Start Whonix-Workstation and select the device connected to the host you want to passthrough:

Whonix-Workstation viewer window -> File -> Redirect USB -> Choose: Webcam (or another USB Device)

Note that the last step needs to be done on demand as the device passed through is not set permanently across reboots. This prevents mistakes like USB passthrough when the VM is in an untrusted state.


Sandboxing Untrusted USB Drives[edit]

Apply these steps before the instructions above to auto-sandbox untrusted USB flash drives. USB auto-redirection is disabled by default by Debian maintainers to prevent accidental passthrough of clean USB devices to untrusted guests.[25][26] so they must be reverted temporarily. Once you are done, change them back to safe defaults by going through the steps in reverse order.


Limitations

These steps apply to USB storage devices only. Portable devices such as phones and tablets are problematic and may not be successfully auto-redirected.

The USB drive will only be isolated as long as the Whonix-Workstation is running. Do not close VM GUI window or the device will be reassigned to the host. The VM window must be in focus (either mouse grabbed or in fullscreen mode just to be safe) when initially plugging in the device. You can minimize the VM window after its detected in the guest. You don't have to wait for the VM to completely boot too.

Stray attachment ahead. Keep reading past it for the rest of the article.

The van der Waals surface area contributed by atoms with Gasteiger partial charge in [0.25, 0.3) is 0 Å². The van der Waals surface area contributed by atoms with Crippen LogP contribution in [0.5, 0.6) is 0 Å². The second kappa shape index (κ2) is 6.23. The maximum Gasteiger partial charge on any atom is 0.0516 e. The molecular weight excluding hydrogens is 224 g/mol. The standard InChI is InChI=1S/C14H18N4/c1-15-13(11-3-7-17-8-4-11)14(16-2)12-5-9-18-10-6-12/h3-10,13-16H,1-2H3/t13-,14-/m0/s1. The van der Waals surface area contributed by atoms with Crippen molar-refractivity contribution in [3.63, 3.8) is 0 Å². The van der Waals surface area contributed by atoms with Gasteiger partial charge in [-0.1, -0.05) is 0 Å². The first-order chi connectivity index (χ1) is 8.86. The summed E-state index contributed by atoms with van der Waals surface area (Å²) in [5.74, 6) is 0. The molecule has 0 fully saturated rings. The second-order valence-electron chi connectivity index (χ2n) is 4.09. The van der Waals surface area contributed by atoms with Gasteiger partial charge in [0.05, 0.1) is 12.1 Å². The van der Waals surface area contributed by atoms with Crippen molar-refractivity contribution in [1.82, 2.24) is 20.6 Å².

This isolation method is not fool-proof as a sophisticated attacker can tweak their BadUSB payload to crash the guest and cause the host to take control of the device and parse its malicious code. However a workaround/side-effect of disabling ACPI support is that a VM hangs during a kernel panic and cannot be shutoff except through explicit user actions from the Virtual Machine Manager, protecting the user from this.


Edit the libvirt glib-2.0 schema:

kdesudo kate /usr/share/glib-2.0/schemas/10_virt-manager.gschema.override


Change default contents:

[org.virt-manager.virt-manager.console]
auto-redirect=false

to

[org.virt-manager.virt-manager.console]